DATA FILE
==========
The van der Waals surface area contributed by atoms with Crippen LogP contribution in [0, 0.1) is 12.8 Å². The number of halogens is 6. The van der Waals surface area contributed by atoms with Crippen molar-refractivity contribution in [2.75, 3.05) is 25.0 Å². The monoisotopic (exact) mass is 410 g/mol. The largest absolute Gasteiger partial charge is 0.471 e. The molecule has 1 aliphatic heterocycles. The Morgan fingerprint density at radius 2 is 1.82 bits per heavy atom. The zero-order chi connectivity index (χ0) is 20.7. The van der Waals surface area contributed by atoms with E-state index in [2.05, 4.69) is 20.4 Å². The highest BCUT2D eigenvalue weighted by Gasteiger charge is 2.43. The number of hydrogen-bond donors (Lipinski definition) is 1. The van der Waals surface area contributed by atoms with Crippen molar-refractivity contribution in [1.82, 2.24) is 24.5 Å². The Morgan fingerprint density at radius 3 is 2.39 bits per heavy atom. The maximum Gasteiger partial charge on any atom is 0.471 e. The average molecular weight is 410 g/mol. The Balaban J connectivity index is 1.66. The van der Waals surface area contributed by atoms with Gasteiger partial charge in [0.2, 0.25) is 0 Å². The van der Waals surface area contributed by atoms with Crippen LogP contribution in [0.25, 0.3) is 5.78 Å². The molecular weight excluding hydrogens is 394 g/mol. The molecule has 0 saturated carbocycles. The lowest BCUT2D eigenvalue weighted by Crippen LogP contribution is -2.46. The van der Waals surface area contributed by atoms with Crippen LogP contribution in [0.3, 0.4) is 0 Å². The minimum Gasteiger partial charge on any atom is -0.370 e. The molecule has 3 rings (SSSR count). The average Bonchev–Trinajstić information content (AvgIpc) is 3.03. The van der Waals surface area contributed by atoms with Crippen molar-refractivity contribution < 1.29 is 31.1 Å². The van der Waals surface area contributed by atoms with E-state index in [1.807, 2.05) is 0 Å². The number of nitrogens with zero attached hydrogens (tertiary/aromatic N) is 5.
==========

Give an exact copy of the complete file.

The van der Waals surface area contributed by atoms with Crippen LogP contribution in [0, 0.1) is 12.8 Å². The number of halogens is 6. The van der Waals surface area contributed by atoms with Crippen molar-refractivity contribution in [2.75, 3.05) is 25.0 Å². The monoisotopic (exact) mass is 410 g/mol. The largest absolute Gasteiger partial charge is 0.471 e. The molecule has 1 aliphatic heterocycles. The Morgan fingerprint density at radius 2 is 1.82 bits per heavy atom. The zero-order chi connectivity index (χ0) is 20.7. The van der Waals surface area contributed by atoms with E-state index in [2.05, 4.69) is 20.4 Å². The highest BCUT2D eigenvalue weighted by Gasteiger charge is 2.43. The number of hydrogen-bond donors (Lipinski definition) is 1. The van der Waals surface area contributed by atoms with Crippen molar-refractivity contribution in [1.82, 2.24) is 24.5 Å². The Morgan fingerprint density at radius 3 is 2.39 bits per heavy atom. The maximum Gasteiger partial charge on any atom is 0.471 e. The average molecular weight is 410 g/mol. The Balaban J connectivity index is 1.66. The van der Waals surface area contributed by atoms with Gasteiger partial charge in [0.2, 0.25) is 0 Å². The van der Waals surface area contributed by atoms with Crippen LogP contribution in [0.25, 0.3) is 5.78 Å². The molecular weight excluding hydrogens is 394 g/mol. The molecule has 0 saturated carbocycles. The lowest BCUT2D eigenvalue weighted by Crippen LogP contribution is -2.46. The van der Waals surface area contributed by atoms with Crippen LogP contribution in [0.3, 0.4) is 0 Å². The minimum Gasteiger partial charge on any atom is -0.370 e. The molecule has 3 rings (SSSR count). The average Bonchev–Trinajstić information content (AvgIpc) is 3.03. The van der Waals surface area contributed by atoms with Crippen molar-refractivity contribution < 1.29 is 31.1 Å². The van der Waals surface area contributed by atoms with E-state index in [1.807, 2.05) is 0 Å². The number of nitrogens with zero attached hydrogens (tertiary/aromatic N) is 5.